Product Discovery analysis of Redbooth

There are 4 phases to a player’s journey for your product:

  1. Discovery: how a player learns about your product
  2. On-boarding: how a player signs up and learns how to use your product
  3. Scaffolding: the period when a player uses what they learned during on-boarding to achieve as many Win-States as possible
  4. Endgame: the period when a player has done everything at least once and there are no longer unexplored Win-States

In this article, we will analyze the Discovery Phase of Redbooth, a product in a highly competitive market: the project management/team collaboration market.

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Dashboard human-focused redesign of Bluehost

Bluehost has been good to me for the past 10 years. I use them for junloayza.com and many of my other sites because they have absolutely terrific customer support.

However, to be brutally honest, their product is incredibly difficult to use because they lack a human-focused design approach. In particular, their login dashboard is tremendously confusing–I’m completely lost every time I log in.

So, to thank Bluehost for their 10 years of great service to me, I’ve decided to make some suggestions for their login dashboard by taking a human-focused design approach.

The following is my thought process and recommendations for a human-focused redesign.

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Product Design analysis of Yelp

Octalysis is a Gamification framework. I use it to analyze products or services and to design for human motivation throughout a system (Human-Focused Design). You can learn more about Octalysis here.

In this post, I’ll conduct a Level 1 Analysis of Yelp.

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How I captured 2,778 subscribers in 4 months

In June of 2016, my friend Yu-kai Chou approached me with a challenge he had:

What can I do to exponentially improve my business right now?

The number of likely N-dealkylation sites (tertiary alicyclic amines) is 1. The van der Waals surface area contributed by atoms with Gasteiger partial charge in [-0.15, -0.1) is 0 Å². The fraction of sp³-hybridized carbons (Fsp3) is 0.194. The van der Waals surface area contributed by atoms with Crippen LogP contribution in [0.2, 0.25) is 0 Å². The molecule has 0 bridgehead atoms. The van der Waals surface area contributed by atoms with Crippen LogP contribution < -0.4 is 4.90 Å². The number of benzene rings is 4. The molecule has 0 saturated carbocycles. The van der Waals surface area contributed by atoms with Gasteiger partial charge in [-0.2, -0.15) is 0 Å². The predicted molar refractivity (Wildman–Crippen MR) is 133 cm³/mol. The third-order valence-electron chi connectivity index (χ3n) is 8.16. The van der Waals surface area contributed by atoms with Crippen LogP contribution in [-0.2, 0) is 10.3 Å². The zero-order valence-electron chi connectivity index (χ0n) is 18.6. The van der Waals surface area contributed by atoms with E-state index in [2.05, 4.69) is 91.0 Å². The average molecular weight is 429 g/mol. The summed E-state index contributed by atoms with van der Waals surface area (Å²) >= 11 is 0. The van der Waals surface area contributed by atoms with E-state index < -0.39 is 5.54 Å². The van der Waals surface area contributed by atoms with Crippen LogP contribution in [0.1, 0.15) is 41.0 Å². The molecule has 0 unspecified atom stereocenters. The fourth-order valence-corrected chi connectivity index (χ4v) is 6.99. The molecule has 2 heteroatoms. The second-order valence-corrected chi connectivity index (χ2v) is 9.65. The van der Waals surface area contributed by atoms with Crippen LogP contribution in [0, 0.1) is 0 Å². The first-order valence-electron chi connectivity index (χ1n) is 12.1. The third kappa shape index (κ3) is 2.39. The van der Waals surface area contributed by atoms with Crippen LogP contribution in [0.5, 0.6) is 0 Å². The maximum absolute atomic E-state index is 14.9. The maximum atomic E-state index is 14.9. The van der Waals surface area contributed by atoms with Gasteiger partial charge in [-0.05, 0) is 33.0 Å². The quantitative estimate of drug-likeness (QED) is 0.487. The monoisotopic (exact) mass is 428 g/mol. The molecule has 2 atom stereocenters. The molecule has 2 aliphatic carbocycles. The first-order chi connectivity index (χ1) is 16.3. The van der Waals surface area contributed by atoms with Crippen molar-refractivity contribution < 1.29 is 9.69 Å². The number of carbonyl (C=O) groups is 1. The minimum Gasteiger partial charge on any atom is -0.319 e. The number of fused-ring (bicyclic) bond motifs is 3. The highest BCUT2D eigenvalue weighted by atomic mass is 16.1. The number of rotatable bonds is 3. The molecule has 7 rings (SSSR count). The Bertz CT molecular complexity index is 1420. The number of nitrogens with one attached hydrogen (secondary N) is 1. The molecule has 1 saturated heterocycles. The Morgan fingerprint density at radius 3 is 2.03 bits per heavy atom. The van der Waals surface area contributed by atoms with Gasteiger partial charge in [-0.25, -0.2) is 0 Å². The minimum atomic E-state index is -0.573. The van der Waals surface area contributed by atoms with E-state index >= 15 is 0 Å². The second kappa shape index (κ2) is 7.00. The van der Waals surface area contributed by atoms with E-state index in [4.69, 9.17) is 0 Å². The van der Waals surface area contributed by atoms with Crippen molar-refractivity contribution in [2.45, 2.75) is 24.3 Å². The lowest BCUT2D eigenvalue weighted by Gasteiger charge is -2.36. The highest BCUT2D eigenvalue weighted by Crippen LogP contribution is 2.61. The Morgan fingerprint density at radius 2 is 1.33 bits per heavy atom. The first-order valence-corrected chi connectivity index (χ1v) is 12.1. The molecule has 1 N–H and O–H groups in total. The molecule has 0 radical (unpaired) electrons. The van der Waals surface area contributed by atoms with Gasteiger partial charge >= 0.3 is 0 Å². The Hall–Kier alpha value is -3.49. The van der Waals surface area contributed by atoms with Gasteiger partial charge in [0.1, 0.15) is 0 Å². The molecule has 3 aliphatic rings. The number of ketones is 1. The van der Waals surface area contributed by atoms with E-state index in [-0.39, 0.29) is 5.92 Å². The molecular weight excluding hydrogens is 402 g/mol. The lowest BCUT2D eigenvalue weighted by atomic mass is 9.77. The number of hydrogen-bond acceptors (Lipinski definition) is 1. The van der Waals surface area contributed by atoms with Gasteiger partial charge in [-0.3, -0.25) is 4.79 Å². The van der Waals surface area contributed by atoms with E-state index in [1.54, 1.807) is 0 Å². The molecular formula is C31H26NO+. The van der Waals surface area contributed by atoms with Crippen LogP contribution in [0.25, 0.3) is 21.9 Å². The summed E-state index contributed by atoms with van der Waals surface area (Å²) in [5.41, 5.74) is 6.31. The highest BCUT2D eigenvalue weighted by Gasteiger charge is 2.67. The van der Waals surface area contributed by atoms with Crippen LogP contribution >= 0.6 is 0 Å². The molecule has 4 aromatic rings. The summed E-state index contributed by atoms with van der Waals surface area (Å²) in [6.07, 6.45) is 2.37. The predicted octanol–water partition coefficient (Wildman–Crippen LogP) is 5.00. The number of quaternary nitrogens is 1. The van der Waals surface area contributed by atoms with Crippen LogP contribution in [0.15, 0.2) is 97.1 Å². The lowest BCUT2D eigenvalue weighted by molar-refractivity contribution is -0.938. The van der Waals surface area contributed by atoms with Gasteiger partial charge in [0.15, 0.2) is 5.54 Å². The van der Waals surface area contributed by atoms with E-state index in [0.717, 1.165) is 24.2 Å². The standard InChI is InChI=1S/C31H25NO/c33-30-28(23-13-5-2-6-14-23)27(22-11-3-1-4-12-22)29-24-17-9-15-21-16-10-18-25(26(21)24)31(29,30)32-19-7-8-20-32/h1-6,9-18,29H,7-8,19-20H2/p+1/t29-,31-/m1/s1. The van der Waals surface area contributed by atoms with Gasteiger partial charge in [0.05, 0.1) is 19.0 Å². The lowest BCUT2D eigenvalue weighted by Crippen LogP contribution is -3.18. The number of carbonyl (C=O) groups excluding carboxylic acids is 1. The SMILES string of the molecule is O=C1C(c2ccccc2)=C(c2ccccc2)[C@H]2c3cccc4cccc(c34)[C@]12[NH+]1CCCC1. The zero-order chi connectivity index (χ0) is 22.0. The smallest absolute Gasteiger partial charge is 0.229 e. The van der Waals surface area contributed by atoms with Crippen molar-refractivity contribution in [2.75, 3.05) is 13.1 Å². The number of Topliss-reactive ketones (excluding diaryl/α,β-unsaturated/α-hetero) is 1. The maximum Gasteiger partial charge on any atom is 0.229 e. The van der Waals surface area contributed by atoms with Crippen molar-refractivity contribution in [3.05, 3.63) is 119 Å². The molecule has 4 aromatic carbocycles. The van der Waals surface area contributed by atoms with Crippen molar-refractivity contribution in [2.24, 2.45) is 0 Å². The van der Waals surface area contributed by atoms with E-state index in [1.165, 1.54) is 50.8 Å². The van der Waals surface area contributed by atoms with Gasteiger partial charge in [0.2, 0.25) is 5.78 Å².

“What is your long term vision?” I asked.

“I want to build an educational platform that helps people improve their personal and professional lives through the teachings of Octalysis.” Yu-kai proudly stated. “The business model will be a monthly subscription.”

What follows is a detailed analysis of how I helped Yu-kai build a self-sustaining acquisition and activation engine that will hopefully lead to a very successful educational business.

Results from my work with Yu-kai:

  • Captured 2,778 emails in 4 months
  • 39.5% email open rate
  • 6.9% click rate
  • Grew the Facebook Group from 400 members to 1,544 members in 4 months

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Read this before you buy a home

To buy or rent a house? That is the question…

I recently sent an email to my network letting them know that Kim and I bought a home:

If you’re interested in learning more about the research I did and why I ultimately chose to buy a home (even though there are much better financial investments), reply to this email and I’ll send you my notes.

To my surprise, hundreds of people replied to my email requesting my notes. After all, I claim that there are “much better financial investments”.

Because there was such a high demand for my notes, I took the time to refine my research with my good friend Steven Chen.

I find it surprising that to this day, many educated, savvy millennials are brainwashed to believe that buying a home is a “smart financial investment.” In fact, as you’ll see in our research, buying a home (to live in) is a terrible financial investment when compared to the alternative (rent and invest in the market).